Participants learn baseball skills in camp at Bowling Green School

Published 1:43 pm Friday, July 20, 2018

By Chris Kinkaid
The Daily News

Bowling Green School held a baseball camp in mid-June and taught the campers about the sport to help improve their skills.
The campers ranged in age from 8 to 13, but most were between 10-13.
“It was a lot of kids from the school, some from the outside,” Bowling Green coach Justin Garcia said. “I just want to see some faces and get them to see my face and the coaching staff and the players that we have here. The varsity guys are helping with the camp.”
The clinic had a little more than 20 participants.
“We’re just trying to teach them something about baseball, have a little fun and let them see our facilities and get to know the Bowling Green players and just kind of be around,” Garcia said.
Garcia said the camp started everyday with teaching different skills related to base running.
“We’ll start it with first base and leads, running through the bag and then we move to second and talk about situations and same thing at third base,” Garcia said. “The younger guys are mostly focused on where they hit the bag, the inside corner, straight lines, when to take your turns.”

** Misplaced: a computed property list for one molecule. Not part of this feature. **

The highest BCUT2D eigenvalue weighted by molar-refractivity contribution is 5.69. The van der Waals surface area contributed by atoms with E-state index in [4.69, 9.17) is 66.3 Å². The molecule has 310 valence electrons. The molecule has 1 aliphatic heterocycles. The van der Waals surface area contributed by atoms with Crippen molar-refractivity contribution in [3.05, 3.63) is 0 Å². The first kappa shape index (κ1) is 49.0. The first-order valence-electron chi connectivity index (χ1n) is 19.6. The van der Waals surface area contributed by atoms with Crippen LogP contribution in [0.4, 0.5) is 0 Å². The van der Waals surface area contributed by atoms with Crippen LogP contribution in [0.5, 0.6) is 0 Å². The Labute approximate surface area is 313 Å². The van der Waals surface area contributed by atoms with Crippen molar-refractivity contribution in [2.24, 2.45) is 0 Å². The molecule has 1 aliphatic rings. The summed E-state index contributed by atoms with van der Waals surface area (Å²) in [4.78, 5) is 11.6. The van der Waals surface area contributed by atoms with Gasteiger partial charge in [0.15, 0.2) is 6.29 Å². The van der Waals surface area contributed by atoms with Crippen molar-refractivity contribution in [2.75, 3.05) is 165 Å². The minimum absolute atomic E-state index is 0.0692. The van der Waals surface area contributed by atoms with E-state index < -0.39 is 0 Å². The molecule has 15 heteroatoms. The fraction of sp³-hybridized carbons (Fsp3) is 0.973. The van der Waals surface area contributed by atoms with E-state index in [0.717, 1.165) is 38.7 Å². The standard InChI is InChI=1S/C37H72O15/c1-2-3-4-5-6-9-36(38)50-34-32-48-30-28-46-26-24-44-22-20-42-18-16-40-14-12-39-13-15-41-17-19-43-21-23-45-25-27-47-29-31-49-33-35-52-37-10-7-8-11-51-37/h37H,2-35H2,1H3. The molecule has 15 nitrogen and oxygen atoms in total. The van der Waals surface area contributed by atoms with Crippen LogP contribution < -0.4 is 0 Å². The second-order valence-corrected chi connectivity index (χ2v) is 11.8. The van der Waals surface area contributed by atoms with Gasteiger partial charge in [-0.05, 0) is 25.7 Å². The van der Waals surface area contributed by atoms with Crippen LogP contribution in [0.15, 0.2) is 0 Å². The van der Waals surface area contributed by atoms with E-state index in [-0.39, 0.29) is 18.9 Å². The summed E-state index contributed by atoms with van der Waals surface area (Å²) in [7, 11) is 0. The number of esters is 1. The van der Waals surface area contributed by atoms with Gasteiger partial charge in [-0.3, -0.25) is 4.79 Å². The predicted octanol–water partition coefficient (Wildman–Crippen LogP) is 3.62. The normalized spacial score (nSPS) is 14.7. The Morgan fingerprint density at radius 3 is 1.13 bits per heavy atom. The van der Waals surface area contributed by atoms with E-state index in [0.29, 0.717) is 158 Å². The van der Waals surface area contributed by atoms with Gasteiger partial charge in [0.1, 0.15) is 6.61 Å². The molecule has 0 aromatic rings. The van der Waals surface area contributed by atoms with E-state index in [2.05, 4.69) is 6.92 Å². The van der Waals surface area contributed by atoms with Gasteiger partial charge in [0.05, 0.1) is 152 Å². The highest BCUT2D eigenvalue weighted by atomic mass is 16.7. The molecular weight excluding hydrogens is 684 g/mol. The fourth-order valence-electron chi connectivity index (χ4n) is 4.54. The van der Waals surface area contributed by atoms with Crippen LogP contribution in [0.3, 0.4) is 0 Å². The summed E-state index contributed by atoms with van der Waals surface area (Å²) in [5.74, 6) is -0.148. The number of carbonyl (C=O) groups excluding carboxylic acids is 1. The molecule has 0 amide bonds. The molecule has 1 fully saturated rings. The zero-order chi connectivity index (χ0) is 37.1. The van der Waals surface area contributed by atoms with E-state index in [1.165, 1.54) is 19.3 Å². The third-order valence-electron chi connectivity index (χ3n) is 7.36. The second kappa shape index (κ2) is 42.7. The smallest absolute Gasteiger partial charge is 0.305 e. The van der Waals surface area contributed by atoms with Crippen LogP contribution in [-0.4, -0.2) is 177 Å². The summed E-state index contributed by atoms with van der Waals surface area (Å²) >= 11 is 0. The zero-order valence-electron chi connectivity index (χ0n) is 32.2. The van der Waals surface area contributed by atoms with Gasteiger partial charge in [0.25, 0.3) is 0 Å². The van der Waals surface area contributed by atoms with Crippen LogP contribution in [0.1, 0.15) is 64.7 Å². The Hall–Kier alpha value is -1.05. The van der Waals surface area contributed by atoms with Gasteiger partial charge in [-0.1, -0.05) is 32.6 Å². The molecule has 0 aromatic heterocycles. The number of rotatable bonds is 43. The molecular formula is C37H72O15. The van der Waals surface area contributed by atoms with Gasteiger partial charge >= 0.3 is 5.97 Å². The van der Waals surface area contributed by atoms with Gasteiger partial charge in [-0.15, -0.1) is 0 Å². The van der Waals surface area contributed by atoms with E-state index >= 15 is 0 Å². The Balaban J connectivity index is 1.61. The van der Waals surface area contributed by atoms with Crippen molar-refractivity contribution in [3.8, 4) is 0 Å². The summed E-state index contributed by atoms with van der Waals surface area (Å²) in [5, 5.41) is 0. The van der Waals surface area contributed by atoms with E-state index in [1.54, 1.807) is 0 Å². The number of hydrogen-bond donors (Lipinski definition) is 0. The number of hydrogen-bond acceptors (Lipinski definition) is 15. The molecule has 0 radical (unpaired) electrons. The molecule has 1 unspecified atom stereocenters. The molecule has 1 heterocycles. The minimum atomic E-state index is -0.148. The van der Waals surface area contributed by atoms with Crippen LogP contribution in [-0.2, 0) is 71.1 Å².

“It’s about understanding the little things in baseball, the things we can control, which includes base running. If you can base run well, usually you can steal a run or two in games or not give outs. That is probably is the most important, not to give away outs when you only have to get 21 in a high school baseball game.”
The campers also worked on defensive skills. They also did competitions where they worked on footwork and throwing balls in the buckets. Other drills included getting behind the baseball and running to spots on the field in anticipation of the play.
“Some of them probably will eventually be here (on the high school team) and they’ll just get an idea of how we do things. It’s a lot of things we do every single day — just to stay fundamentally sound,” Garcia said.
Garcia feels it is really important for his high school players to teach the game, as well.
“They start to understand the ins-and-outs and really see it from a different angle than just constantly being taught,” he said. “I want to see what they’ve taken in from me. Sometimes, I tell them, ‘hey, go do outfield stuff.’ I won’t even give them the drills. ‘You go do the drills. You figure it out.’
“Most of the time, I give them the things to do, but I want them to watch the kids move and try to teach them something.”
Garcia said the best aspect of the camp was hitting, which they worked on after lunch each day. He said he enjoyed watching his players work with the campers on hitting, because it is more of a one-on-one skill.
“Some of the guys I’ve been proud of, seeing they’re picking things up like, ‘move your hands up’ or ‘get started sooner,’” Garcia said. “It’s a lot of things I tell them that they finally probably see for the first time from the outside and say, ‘ why don’t I do that.’ You can learn so much from teaching.”